Jewish Language and Languages
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Revision as of 16:42, 19 August 2009
Most records used in Jewish research are written in the language of the country. In past centuries Jews did not generally keep birth, marriage, and death records unless required to do so by the laws of the country of residence. These laws also dictated the language records were to be kept in. Depending on the time period, information for Jews who appear in church records may also be in Latin. You do not need to speak or read these languages to do Jewish research, but you will need to know some key words and phrases to understand the records.
Some languages have grammatical structures which may affect the way names appear in genealogical records. For example, in Polish the name Icek [Isaac] may be grammatically changed to Icka, which means "of Icek." In Czech, a female with the surname Neumann would appear as Neumannová.
Spelling problems make some records difficult to interpret. Family names and place names were often spelled phonetically, which would alter the spelling from record keeper to record keeper. This problem is further complicated by spelling names in different languages that have different spelling rules or even different alphabets. For example, foreign words with an h are generally rewritten in Russian with the letter g . The Russian letter b (pronounced as a "v") is written in English as v but in German as w. The Family History Library has genealogical word lists that include suggested spelling variations. You may want to become familiar with the spelling rules of the languages in the areas you research.
Jewish records may be in Yiddish, Hebrew, or the language of the country of residence. Yiddish, Hebrew, and Ladino are all written in the Hebrew alphabet. Synagogue records, other records kept by Jews, and tombstone inscriptions are often written in the Hebrew alphabet.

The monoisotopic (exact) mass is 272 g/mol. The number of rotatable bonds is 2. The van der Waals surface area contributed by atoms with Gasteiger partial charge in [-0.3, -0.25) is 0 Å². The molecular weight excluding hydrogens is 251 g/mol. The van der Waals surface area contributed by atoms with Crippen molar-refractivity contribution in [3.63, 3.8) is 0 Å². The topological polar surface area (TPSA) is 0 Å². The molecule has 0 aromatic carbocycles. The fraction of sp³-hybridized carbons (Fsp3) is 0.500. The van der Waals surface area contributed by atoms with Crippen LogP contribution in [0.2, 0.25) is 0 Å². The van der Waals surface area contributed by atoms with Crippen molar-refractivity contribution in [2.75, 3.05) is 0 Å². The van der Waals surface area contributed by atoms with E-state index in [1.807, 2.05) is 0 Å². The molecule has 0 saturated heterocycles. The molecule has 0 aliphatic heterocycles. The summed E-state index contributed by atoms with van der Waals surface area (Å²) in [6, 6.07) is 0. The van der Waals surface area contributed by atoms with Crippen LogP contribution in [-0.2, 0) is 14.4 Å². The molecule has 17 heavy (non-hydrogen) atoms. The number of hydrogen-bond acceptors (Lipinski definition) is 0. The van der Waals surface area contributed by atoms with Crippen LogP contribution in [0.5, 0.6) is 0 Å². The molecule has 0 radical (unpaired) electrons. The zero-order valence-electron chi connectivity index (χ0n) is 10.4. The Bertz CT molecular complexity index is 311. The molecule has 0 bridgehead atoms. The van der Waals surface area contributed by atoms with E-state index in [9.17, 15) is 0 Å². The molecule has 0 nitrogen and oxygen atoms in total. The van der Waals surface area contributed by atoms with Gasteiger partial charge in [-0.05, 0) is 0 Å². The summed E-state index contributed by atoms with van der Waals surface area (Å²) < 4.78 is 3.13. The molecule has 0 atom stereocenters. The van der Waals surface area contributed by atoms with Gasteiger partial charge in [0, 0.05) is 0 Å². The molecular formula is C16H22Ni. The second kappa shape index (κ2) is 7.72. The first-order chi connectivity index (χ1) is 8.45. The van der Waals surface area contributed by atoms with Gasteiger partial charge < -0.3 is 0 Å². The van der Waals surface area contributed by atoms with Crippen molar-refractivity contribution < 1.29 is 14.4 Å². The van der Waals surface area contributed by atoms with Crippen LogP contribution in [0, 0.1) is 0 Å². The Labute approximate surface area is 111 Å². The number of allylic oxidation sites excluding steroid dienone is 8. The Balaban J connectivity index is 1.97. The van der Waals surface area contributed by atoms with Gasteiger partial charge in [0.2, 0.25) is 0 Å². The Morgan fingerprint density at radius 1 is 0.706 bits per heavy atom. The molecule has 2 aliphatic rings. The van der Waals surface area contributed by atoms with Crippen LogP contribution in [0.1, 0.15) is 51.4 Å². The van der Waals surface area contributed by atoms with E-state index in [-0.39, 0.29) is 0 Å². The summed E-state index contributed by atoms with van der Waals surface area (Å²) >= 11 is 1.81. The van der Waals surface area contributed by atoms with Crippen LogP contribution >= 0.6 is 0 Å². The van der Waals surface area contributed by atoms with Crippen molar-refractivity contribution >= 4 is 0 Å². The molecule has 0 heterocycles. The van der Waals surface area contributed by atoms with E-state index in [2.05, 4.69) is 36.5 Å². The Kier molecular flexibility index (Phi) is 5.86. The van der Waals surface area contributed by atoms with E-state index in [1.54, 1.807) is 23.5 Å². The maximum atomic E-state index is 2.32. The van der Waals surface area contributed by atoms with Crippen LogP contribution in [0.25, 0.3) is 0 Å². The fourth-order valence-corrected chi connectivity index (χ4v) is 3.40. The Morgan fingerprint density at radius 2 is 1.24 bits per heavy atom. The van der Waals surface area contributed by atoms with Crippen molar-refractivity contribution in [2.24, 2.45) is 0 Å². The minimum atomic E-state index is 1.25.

Hebrew is written from right to left. Vowels were used to mark grammatical form and were not originally written. Diacritical marks and subscript signs are now used to represent vowels. The following chart shows the 22 Hebrew consonants and how the letters are transcribed into the Roman alphabet. Each of the 22 consonants also represents a number value, which is also shown.
Thousands are designated by a single quote next to the letter:
A double quote between the last two letters signifies a year:
Vowels are indicated by modifying the preceding consonant. The following example, using the first letter of the alphabet, shows how this is done:
Hebrew months are written as follows:
A few other Hebrew abbreviations you often find on tombstones include:
The Family History Library has genealogical word lists for many languages, including German, Polish, and Latin. These can be very helpful in reading the records that pertain to your ancestors. The Library also has a good collection of dictionaries. Those that have not been microfilmed cannot circulate. Check for dictionaries for the countries you are researching in the Family History Library Catalog. Foreign dictionaries are also available at many bookstores, including bookstores on the Internet.
If there is a research outline for the country or state where your ancestor lived, see the "Language and Languages" section of the outline.
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